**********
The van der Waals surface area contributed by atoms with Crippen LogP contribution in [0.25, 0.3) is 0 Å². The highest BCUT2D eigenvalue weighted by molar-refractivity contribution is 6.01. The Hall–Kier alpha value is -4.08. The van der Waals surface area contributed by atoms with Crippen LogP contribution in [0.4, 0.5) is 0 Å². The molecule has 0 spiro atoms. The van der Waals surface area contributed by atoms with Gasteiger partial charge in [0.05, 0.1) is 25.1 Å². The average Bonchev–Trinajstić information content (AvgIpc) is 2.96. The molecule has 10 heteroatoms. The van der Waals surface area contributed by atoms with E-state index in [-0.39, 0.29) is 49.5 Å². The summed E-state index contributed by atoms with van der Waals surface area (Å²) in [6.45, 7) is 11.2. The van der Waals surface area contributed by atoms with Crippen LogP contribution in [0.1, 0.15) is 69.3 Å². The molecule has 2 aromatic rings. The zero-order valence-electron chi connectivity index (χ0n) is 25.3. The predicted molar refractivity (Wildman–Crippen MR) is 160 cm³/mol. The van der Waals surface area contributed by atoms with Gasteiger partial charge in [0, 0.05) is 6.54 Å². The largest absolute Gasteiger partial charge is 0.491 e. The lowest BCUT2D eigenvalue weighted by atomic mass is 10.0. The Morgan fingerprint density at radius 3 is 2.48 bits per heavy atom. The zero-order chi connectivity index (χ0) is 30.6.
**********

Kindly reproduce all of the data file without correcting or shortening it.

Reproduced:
The van der Waals surface area contributed by atoms with Crippen LogP contribution in [0.25, 0.3) is 0 Å². The highest BCUT2D eigenvalue weighted by molar-refractivity contribution is 6.01. The Hall–Kier alpha value is -4.08. The van der Waals surface area contributed by atoms with Crippen LogP contribution in [0.4, 0.5) is 0 Å². The molecule has 0 spiro atoms. The van der Waals surface area contributed by atoms with Gasteiger partial charge in [0.05, 0.1) is 25.1 Å². The average Bonchev–Trinajstić information content (AvgIpc) is 2.96. The molecule has 10 heteroatoms. The van der Waals surface area contributed by atoms with E-state index in [-0.39, 0.29) is 49.5 Å². The summed E-state index contributed by atoms with van der Waals surface area (Å²) in [6.45, 7) is 11.2. The van der Waals surface area contributed by atoms with Crippen LogP contribution in [0.1, 0.15) is 69.3 Å². The molecule has 2 aromatic rings. The zero-order valence-electron chi connectivity index (χ0n) is 25.3. The predicted molar refractivity (Wildman–Crippen MR) is 160 cm³/mol. The van der Waals surface area contributed by atoms with Gasteiger partial charge in [0, 0.05) is 6.54 Å². The largest absolute Gasteiger partial charge is 0.491 e. The lowest BCUT2D eigenvalue weighted by atomic mass is 10.0. The Morgan fingerprint density at radius 3 is 2.48 bits per heavy atom. The zero-order chi connectivity index (χ0) is 30.6.